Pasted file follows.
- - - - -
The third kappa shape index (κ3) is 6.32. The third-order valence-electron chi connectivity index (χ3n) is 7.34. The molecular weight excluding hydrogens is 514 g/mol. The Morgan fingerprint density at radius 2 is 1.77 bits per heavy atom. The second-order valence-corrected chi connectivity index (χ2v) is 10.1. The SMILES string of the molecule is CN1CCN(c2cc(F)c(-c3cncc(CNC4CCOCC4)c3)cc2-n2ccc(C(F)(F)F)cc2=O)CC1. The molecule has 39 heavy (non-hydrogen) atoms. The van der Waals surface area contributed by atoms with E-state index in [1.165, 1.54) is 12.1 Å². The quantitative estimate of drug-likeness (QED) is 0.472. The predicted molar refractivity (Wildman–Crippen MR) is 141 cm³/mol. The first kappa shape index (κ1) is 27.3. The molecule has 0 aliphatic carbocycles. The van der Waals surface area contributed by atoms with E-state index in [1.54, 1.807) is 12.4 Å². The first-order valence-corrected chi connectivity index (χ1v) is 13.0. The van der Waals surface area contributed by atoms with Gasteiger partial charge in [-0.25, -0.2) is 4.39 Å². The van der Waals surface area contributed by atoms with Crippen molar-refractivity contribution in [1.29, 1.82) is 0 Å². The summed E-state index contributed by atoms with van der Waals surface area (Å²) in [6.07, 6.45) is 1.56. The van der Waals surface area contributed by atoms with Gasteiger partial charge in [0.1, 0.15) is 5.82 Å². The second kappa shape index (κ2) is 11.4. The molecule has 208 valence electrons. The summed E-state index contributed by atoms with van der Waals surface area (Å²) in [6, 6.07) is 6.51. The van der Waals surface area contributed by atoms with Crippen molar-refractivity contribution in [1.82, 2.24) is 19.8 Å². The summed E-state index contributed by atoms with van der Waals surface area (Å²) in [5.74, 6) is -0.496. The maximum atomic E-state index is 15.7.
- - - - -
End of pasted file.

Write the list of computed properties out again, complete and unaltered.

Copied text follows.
The third kappa shape index (κ3) is 6.32. The third-order valence-electron chi connectivity index (χ3n) is 7.34. The molecular weight excluding hydrogens is 514 g/mol. The Morgan fingerprint density at radius 2 is 1.77 bits per heavy atom. The second-order valence-corrected chi connectivity index (χ2v) is 10.1. The SMILES string of the molecule is CN1CCN(c2cc(F)c(-c3cncc(CNC4CCOCC4)c3)cc2-n2ccc(C(F)(F)F)cc2=O)CC1. The molecule has 39 heavy (non-hydrogen) atoms. The van der Waals surface area contributed by atoms with E-state index in [1.165, 1.54) is 12.1 Å². The quantitative estimate of drug-likeness (QED) is 0.472. The predicted molar refractivity (Wildman–Crippen MR) is 141 cm³/mol. The first kappa shape index (κ1) is 27.3. The molecule has 0 aliphatic carbocycles. The van der Waals surface area contributed by atoms with E-state index in [1.54, 1.807) is 12.4 Å². The first-order valence-corrected chi connectivity index (χ1v) is 13.0. The van der Waals surface area contributed by atoms with Gasteiger partial charge in [-0.25, -0.2) is 4.39 Å². The van der Waals surface area contributed by atoms with Crippen molar-refractivity contribution in [1.29, 1.82) is 0 Å². The summed E-state index contributed by atoms with van der Waals surface area (Å²) in [6.07, 6.45) is 1.56. The van der Waals surface area contributed by atoms with Gasteiger partial charge in [0.1, 0.15) is 5.82 Å². The second kappa shape index (κ2) is 11.4. The molecule has 208 valence electrons. The summed E-state index contributed by atoms with van der Waals surface area (Å²) in [6, 6.07) is 6.51. The van der Waals surface area contributed by atoms with Crippen molar-refractivity contribution in [1.82, 2.24) is 19.8 Å². The summed E-state index contributed by atoms with van der Waals surface area (Å²) in [5.74, 6) is -0.496. The maximum atomic E-state index is 15.7.